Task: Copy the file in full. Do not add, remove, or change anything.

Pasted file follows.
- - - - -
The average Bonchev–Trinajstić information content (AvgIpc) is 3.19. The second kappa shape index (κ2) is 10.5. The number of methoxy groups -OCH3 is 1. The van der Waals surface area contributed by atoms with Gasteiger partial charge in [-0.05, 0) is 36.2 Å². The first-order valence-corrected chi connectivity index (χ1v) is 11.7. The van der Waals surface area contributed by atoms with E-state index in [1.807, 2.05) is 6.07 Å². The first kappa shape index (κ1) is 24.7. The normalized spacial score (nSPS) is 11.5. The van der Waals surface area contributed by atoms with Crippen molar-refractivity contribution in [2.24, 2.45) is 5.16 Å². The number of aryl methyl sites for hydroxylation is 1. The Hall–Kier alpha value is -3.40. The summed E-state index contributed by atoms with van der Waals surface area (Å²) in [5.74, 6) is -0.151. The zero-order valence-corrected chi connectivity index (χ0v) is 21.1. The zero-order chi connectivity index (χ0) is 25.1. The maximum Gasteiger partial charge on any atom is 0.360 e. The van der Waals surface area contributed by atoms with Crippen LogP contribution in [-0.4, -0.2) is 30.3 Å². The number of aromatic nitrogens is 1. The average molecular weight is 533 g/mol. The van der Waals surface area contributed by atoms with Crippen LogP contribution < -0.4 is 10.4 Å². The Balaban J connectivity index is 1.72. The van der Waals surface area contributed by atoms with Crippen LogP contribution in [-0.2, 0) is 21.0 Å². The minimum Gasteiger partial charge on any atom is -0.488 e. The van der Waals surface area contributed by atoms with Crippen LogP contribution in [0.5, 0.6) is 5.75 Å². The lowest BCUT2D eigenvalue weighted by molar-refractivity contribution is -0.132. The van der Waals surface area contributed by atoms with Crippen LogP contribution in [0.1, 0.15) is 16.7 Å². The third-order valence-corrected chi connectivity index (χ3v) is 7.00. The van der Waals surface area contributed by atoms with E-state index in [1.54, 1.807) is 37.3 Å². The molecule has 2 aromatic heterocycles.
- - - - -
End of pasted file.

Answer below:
The average Bonchev–Trinajstić information content (AvgIpc) is 3.19. The second kappa shape index (κ2) is 10.5. The number of methoxy groups -OCH3 is 1. The van der Waals surface area contributed by atoms with Gasteiger partial charge in [-0.05, 0) is 36.2 Å². The first-order valence-corrected chi connectivity index (χ1v) is 11.7. The van der Waals surface area contributed by atoms with E-state index in [1.807, 2.05) is 6.07 Å². The first kappa shape index (κ1) is 24.7. The normalized spacial score (nSPS) is 11.5. The van der Waals surface area contributed by atoms with Crippen molar-refractivity contribution in [2.24, 2.45) is 5.16 Å². The number of aryl methyl sites for hydroxylation is 1. The Hall–Kier alpha value is -3.40. The summed E-state index contributed by atoms with van der Waals surface area (Å²) in [5.74, 6) is -0.151. The zero-order valence-corrected chi connectivity index (χ0v) is 21.1. The zero-order chi connectivity index (χ0) is 25.1. The maximum Gasteiger partial charge on any atom is 0.360 e. The van der Waals surface area contributed by atoms with Crippen LogP contribution in [-0.4, -0.2) is 30.3 Å². The number of aromatic nitrogens is 1. The average molecular weight is 533 g/mol. The van der Waals surface area contributed by atoms with Crippen LogP contribution < -0.4 is 10.4 Å². The Balaban J connectivity index is 1.72. The van der Waals surface area contributed by atoms with Crippen LogP contribution in [-0.2, 0) is 21.0 Å². The minimum Gasteiger partial charge on any atom is -0.488 e. The van der Waals surface area contributed by atoms with Crippen LogP contribution in [0.5, 0.6) is 5.75 Å². The lowest BCUT2D eigenvalue weighted by molar-refractivity contribution is -0.132. The van der Waals surface area contributed by atoms with Crippen LogP contribution in [0.1, 0.15) is 16.7 Å². The third-order valence-corrected chi connectivity index (χ3v) is 7.00. The van der Waals surface area contributed by atoms with E-state index in [1.54, 1.807) is 37.3 Å². The molecule has 2 aromatic heterocycles.